Well, I stopped there because if there is a problem with the foundation of anything, then it will need to be repaired before remodeling any other parts of the structure . . . right?


Lettuce contains the following:

Nutrition Facts
Serving Size: 1 cup (30g)
Fat, Cholesterol, Sodium, Carbohydrates, Protein 0%

Vitamin A - 10%
Vitamin C - 2%
Calcium - 0%
Iron - 0%
Vitamin K - 60%
Folic Acid (Folate) - 16%
Phosphorus - 1%
Magnesium - 2%
Zinc - 1%

Est. Percent of Calories from:
Fat 0.0% Carbs 0.0%
Protein 0.0%

There really isn't a whole lot going on with a head of lettuce when it comes to getting a good supply of nutrition in a raw lunch. So I decided it was time to make a change in that area as quickly and as simply as possible.

While looking for alternatives, I thought I'd also look for more flavor. Options for a salad foundation don't go much farther than the various types of lettuce and spinach. It is also important that I replace the lettuce in my salad with something I can grow in my own garden along with my other salad ingredients.

My choice is Spinach:

Nutrition Facts
Serving Size: 1 cup (30g)
Fat, Cholesterol, Carbohydrates 0%

Sodium - 23.7mg - 1%
Potassium - 167mg - 5%
Dietary Fiber - 0.7g - 3%
Sugars - 0.1g
Protein - 0.9g - 2%

Vitamin A - 56%
Vitamin C - 14%
Calcium - 3%
Iron - 5%
Vitamin D - 0%
Vitamin E - 3%
Vitamin K - 181%
Thiamin (B1 - 2%
Riboflavin (B2 - ) - 3%
Niacin (B3) - 1%
Vitamin B6 - 3%
Vitamin B12 - 0%
Magnesium - 6%
Panthothenic Acid - 0%
Zinc - 1%
Copper - 1%
Manganese - 13%

Est. Percent of Calories from:
Fat 12.9% Carbs 62.9%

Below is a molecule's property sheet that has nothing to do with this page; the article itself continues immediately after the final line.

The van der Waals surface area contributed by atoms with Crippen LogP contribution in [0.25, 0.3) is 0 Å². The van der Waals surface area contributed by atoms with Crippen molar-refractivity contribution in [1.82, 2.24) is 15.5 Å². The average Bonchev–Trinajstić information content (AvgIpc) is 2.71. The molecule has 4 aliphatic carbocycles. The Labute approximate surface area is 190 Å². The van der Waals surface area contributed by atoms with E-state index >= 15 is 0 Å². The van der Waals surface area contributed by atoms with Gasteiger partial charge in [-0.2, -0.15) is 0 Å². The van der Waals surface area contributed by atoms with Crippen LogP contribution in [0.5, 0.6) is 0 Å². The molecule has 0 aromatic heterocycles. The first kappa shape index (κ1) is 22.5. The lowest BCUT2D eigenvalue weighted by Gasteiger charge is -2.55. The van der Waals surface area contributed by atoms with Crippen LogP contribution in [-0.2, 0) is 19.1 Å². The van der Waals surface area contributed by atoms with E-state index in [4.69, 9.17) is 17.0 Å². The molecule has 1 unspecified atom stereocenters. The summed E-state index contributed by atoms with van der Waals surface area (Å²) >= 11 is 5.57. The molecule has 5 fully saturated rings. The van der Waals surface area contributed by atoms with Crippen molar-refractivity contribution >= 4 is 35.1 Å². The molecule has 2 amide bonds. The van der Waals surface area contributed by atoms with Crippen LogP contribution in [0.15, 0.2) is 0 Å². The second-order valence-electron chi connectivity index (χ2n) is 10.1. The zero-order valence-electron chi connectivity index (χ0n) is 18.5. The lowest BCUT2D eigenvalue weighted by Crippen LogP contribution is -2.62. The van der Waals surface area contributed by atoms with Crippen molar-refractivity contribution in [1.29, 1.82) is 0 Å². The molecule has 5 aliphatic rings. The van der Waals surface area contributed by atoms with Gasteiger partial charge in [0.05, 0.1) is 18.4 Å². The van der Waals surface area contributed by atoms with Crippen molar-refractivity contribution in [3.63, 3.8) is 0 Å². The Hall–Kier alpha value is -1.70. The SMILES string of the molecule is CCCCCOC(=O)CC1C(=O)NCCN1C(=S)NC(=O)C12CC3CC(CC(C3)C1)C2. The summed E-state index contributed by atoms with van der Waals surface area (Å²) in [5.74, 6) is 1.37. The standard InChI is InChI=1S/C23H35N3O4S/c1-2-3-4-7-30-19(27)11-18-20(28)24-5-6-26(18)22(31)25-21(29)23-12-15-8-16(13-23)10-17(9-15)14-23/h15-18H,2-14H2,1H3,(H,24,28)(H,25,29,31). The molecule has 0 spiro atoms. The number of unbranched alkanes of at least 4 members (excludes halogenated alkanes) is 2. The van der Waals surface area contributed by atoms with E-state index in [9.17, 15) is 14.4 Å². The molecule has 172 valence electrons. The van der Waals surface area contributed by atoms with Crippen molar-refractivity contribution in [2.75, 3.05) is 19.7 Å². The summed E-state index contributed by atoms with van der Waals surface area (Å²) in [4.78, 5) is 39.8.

Protein 51.4%

Spinach contains more Vitamin A & K which is important to my personal diet. This is especially true if I do not cook the spinach. Simply tearing it raw as a foundation to my salads retains the nutrients.

Being rich in Vitamin A, spinach can help protect my body against cancer, blindness, bone disease, heart disease and stroke.

It also lowers cholesterol levels.

The Vitamin A in spinach will also help my skin because it has the ability to heal acne, psoriasis and reduces wrinkles and fades age spots.

Spinach contains high amounts of Vitamin K.

At one time, this was the Vitamin that none of the other Vitamins would take to a party. It didn't seem to have any purpose in the body aside from controlling blood clotting. This made it appear to be very dull company.

Move over popular vitamins!

Recent studies have shown new and exciting things about Vitamin K that are bringing it to the forefront.

Vitamin K is not only found in spinach but also hangs around with vegetables like cauliflower, green cabbage, broccoli and Brussels sprouts. It can also be found in whole grain cereals, egg yolk, kelp and alfalfa.

Vitamin K helps the calcium in your body work to straighten your bones. This means people with Osteoporosis benefit from Vitamin K. It also works to help women absorb and retain calcium by reducing the calcium lost in urine. This is a good thing because over 10 million people have Osteoporosis and 80% of those are women.

The blood clotting benefits of Vitamin K makes it useful in preventing hemorrhage in babies and reducing the flow for women who experience excessive menstrual bleeding.

Personally, I find the most impressive benefits of Vitamin K are its ability to fight Alzheimer disease and prevent cancer.

(I must note here that as with anything else there is such a thing as too much Vitamin K. Too much Vitamin K can lead to liver problems or jaundice. If you plan to increase your Vitamin K intake do so by changing the foods you eat rather than buying a bottle of supplements to take. If you feel like you need to take supplements please talk to your physician first. He/she can check your Vitamin K levels and tell you exactly how much more you need in your diet.)

I now have a bed of spinach growing in the garden. Hopefully these newly germinated seedlings will grow and provide me with a delicious raw base for this year's summer time salads.